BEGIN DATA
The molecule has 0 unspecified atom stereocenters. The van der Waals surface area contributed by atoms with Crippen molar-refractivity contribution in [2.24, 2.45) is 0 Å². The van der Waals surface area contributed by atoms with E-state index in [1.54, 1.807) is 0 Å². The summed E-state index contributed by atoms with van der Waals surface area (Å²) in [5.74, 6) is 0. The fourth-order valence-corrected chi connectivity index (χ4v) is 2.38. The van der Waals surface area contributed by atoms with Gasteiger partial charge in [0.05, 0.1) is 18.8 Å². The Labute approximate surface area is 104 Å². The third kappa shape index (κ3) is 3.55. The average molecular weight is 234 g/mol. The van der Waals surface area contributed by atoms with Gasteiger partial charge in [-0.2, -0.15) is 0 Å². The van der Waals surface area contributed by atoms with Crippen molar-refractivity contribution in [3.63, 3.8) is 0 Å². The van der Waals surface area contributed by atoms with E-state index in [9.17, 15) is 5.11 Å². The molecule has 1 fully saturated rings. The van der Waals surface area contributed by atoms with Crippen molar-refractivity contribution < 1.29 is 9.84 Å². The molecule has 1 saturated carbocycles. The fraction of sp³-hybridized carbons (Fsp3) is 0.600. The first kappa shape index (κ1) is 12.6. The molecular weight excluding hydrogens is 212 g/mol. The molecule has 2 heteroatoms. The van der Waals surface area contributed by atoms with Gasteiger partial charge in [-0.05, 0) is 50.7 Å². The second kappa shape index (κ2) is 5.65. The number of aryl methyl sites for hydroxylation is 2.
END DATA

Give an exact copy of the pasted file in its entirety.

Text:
The molecule has 0 unspecified atom stereocenters. The van der Waals surface area contributed by atoms with Crippen molar-refractivity contribution in [2.24, 2.45) is 0 Å². The van der Waals surface area contributed by atoms with E-state index in [1.54, 1.807) is 0 Å². The summed E-state index contributed by atoms with van der Waals surface area (Å²) in [5.74, 6) is 0. The fourth-order valence-corrected chi connectivity index (χ4v) is 2.38. The van der Waals surface area contributed by atoms with Gasteiger partial charge in [0.05, 0.1) is 18.8 Å². The Labute approximate surface area is 104 Å². The third kappa shape index (κ3) is 3.55. The average molecular weight is 234 g/mol. The van der Waals surface area contributed by atoms with Gasteiger partial charge in [-0.2, -0.15) is 0 Å². The van der Waals surface area contributed by atoms with Crippen molar-refractivity contribution in [3.63, 3.8) is 0 Å². The van der Waals surface area contributed by atoms with E-state index in [9.17, 15) is 5.11 Å². The molecule has 1 fully saturated rings. The van der Waals surface area contributed by atoms with Crippen molar-refractivity contribution < 1.29 is 9.84 Å². The molecule has 1 saturated carbocycles. The fraction of sp³-hybridized carbons (Fsp3) is 0.600. The first kappa shape index (κ1) is 12.6. The molecular weight excluding hydrogens is 212 g/mol. The molecule has 2 heteroatoms. The van der Waals surface area contributed by atoms with Gasteiger partial charge in [-0.05, 0) is 50.7 Å². The second kappa shape index (κ2) is 5.65. The number of aryl methyl sites for hydroxylation is 2.